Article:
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Keyboard of the Future? Redux

November 13th, 2007

1107-Optimax In Use
Kind of looks like a 1960’s Star Trek console, doesn’t it?

A few years ago I posted on the Optimus Keyboard by Art Lebedev in Russia. After two years of being vaporware, they’re finally coming out with the thing… but it’s priced at $1564, more than five times what was initially rumored. And only a few hundred are being made in the next few months–understandable, as not too many people can drop a couple of G’s on a keyboard.

But the potential is huge. If the costs can be brought down (and the makers are talking about a sub-$500 configuration for the near future), then an OLED keyboard is potentially a “killer app” piece of hardware. Aside from the coolness of having a keyboard where every key is a mini-LCD monitor, aside from the ability to show game controls, application tools, or various language sets directly on the keytops, an OLED keyboard stands the best chance of any innovation yet developed to finally, once and for all, shed us of the shackles of the QWERTY keyboard.

If you already know why QWERTY is bad, then go ahead and skip on down to the video. Many people actually assume that QWERTY is laid out to accelerate typing, but in fact, the reverse is true. QWERTY was developed for old-style typewriters, which used key-shaped (hence the word “keyboard”) metal rods laid out in a fan shape below a strike zone with an embedded ink ribbon. Push a button on the keyboard, and a key strikes up and hits the target area with its engraved head, leaving an imprint on the paper rolled around the carriage beneath the strike zone; the carriage would then move a character’s width so that the next key to hit the strike zone would leave an imprint in the next blank space. The problem was, all keys were mechanically aimed at the same spot (the strike zone), so if you typed too quickly, the keys would collide with each other, sometimes sticking and piling up on each other in a “keyjam” that would at the very least delay you while you extricated the keys, and at the worst, left an indelible mess which screwed up your whole document. Thus, the QWERTY layout was developed to either slow people down or to place oft-used keys farther from each other inside the machine, thereby reducing keyjams.

1107-Mac-Intl-LayoutsThe keyjam problem was solved decades ago with type-ball and daisy-wheel typewriters which eliminated keys and so could not jam (and also introduced changeable fonts as early as 1961), and later more effectively with electronic word processing. And there is a keyboard layout which actually is designed to speed up typing: DVORAK. In fact, your computer could do DVORAK, right now; Apple has had it since 1980 or so, and Windows since the mid-90’s. A minor series of mouse clicks could switch you to DVORAK, no matter what your physical keyboard is. However, DVORAK goes largely unused; we have been stuck with the QWERTY layout because of a catch-22: people are trained to use QWERTY keyboards because that’s the keyboard everyone has, and we can’t change the layout because everyone is trained on QWERTY. So we have been stuck with a keyboard that works against us for a few generations now, robbing us of productivity. A few people (like my brother, for instance), have trained themselves on DVORAK anyway, not caring what’s printed on the keys.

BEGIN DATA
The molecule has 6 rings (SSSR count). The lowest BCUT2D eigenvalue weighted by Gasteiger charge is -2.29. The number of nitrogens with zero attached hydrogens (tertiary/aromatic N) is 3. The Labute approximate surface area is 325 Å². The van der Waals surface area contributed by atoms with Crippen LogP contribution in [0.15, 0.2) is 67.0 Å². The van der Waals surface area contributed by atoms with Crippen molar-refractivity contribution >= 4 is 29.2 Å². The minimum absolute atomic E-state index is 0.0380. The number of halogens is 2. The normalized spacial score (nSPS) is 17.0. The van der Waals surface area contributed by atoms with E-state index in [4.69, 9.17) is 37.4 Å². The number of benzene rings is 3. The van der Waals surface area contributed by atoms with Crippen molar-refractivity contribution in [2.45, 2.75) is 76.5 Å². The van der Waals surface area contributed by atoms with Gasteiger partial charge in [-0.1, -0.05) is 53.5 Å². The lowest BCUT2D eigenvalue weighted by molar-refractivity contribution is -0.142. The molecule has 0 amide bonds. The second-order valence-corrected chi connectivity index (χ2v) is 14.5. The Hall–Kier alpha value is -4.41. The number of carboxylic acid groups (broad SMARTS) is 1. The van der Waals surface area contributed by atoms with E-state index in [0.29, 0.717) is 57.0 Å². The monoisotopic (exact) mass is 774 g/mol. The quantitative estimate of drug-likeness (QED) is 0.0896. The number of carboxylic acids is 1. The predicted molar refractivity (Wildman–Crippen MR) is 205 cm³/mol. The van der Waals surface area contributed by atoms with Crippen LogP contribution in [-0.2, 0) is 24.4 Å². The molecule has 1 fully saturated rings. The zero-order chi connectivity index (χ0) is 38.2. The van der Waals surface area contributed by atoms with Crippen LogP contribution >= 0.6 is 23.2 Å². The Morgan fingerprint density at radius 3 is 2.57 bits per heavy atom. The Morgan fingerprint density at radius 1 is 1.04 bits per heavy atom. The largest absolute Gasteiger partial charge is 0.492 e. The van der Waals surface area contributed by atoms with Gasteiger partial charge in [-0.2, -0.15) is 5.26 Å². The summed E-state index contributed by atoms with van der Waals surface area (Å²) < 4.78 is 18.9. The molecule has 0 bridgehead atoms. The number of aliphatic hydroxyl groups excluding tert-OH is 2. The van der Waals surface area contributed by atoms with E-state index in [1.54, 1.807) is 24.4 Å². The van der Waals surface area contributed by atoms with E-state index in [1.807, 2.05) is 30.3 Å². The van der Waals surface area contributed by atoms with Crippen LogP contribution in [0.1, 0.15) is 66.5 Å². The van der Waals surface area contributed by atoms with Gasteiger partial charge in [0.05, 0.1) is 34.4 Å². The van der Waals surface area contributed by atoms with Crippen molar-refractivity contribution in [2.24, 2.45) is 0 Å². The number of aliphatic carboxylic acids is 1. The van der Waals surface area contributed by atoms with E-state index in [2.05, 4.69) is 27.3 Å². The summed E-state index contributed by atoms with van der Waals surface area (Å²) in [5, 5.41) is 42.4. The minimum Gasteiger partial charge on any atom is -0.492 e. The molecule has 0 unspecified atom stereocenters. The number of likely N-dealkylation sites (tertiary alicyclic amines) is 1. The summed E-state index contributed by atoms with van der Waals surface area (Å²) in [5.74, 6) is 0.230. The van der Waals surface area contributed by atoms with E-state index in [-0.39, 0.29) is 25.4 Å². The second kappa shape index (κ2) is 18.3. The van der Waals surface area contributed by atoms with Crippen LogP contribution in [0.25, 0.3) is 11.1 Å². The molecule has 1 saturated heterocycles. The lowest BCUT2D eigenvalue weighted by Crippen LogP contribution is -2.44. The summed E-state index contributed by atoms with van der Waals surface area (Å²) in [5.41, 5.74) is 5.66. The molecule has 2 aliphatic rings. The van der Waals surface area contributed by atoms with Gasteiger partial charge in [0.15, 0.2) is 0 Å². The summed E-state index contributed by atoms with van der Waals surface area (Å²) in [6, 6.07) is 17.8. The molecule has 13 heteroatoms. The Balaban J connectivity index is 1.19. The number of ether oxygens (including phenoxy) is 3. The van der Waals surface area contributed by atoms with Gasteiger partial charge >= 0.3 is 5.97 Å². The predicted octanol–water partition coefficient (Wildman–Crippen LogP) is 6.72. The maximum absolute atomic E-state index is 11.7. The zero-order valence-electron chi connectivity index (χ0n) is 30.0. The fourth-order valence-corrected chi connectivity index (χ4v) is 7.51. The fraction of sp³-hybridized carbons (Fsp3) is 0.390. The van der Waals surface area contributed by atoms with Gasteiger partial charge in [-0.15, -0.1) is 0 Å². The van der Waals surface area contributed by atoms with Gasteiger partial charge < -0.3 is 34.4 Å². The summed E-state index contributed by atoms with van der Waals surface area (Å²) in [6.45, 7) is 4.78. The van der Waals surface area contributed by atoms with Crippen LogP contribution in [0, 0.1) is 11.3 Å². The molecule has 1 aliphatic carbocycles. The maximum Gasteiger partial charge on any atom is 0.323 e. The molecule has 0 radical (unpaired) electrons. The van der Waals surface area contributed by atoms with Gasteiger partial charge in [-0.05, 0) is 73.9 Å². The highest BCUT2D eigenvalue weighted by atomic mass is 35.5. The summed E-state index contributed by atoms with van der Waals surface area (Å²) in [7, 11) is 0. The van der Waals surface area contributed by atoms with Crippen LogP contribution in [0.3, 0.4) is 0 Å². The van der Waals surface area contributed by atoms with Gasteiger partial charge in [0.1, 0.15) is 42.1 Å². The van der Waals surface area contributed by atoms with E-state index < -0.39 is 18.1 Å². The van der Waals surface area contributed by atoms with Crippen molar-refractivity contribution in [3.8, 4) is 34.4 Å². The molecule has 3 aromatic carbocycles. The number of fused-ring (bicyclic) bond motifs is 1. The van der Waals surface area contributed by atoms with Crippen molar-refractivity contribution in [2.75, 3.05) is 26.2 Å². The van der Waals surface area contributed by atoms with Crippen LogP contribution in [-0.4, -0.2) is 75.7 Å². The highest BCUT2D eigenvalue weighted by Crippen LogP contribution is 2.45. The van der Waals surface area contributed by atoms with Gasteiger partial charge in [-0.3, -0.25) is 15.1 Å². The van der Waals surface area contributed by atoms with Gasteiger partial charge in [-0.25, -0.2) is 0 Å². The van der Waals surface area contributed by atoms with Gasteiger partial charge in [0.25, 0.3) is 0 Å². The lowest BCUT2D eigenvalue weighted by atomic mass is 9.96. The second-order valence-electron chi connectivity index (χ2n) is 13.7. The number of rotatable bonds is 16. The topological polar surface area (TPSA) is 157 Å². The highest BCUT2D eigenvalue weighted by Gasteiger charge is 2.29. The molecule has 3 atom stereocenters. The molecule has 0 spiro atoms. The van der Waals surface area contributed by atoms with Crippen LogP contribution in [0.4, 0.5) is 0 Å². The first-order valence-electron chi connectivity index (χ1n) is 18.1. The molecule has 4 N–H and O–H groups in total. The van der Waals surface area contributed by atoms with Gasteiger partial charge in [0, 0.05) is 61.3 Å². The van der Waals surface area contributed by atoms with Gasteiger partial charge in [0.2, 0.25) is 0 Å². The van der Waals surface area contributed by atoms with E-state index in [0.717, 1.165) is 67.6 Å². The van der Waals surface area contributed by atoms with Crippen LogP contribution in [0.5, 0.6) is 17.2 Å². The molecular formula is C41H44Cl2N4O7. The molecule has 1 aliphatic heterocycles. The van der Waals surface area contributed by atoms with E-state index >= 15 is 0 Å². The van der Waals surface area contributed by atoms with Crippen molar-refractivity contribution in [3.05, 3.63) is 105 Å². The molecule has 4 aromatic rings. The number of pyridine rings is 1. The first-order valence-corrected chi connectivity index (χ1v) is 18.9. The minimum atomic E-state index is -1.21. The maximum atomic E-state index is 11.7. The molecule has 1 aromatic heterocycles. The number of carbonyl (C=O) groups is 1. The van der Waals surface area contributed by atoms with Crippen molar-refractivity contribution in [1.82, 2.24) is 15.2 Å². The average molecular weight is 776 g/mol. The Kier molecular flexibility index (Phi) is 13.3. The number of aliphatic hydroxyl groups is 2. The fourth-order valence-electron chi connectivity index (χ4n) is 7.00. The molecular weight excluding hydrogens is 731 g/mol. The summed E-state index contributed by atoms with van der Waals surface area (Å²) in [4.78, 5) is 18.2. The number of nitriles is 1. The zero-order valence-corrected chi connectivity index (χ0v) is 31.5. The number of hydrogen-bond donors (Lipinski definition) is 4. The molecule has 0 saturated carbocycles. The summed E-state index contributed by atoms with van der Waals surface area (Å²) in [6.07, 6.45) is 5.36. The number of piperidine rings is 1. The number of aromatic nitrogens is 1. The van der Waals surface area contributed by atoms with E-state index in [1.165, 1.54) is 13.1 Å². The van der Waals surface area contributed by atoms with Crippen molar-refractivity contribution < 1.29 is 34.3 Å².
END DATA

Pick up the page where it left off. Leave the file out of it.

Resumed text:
But in order to really leave QWERTY behind, we need a flexible keyboard, one that can be both QWERTY and DVORAK, so two different pieces of equipment are not needed. The Optimus keyboard is an attractive answer, except for the fact that it’s prohibitively expensive. But when OLED drops enough in price, and OLED keyboards begin catching on, I would not be at all surprised if they became standard issue. How long that will take is the question.

In the meantime, enjoy this video of an Optimus in operation. The camera work in the video is annoying, but you can see what a changing OLED keyboard looks like.

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  1. November 13th, 2007 at 23:45 | #1

    I have been waiting for this keyboard to come out for years! But, it looks like I will have to wait a little longer….

    As a DVORAK evangelist myself, I am dying to get my hands on one!!

    It would also be nice if they would develop an ergonomic version, but one thing at a time….

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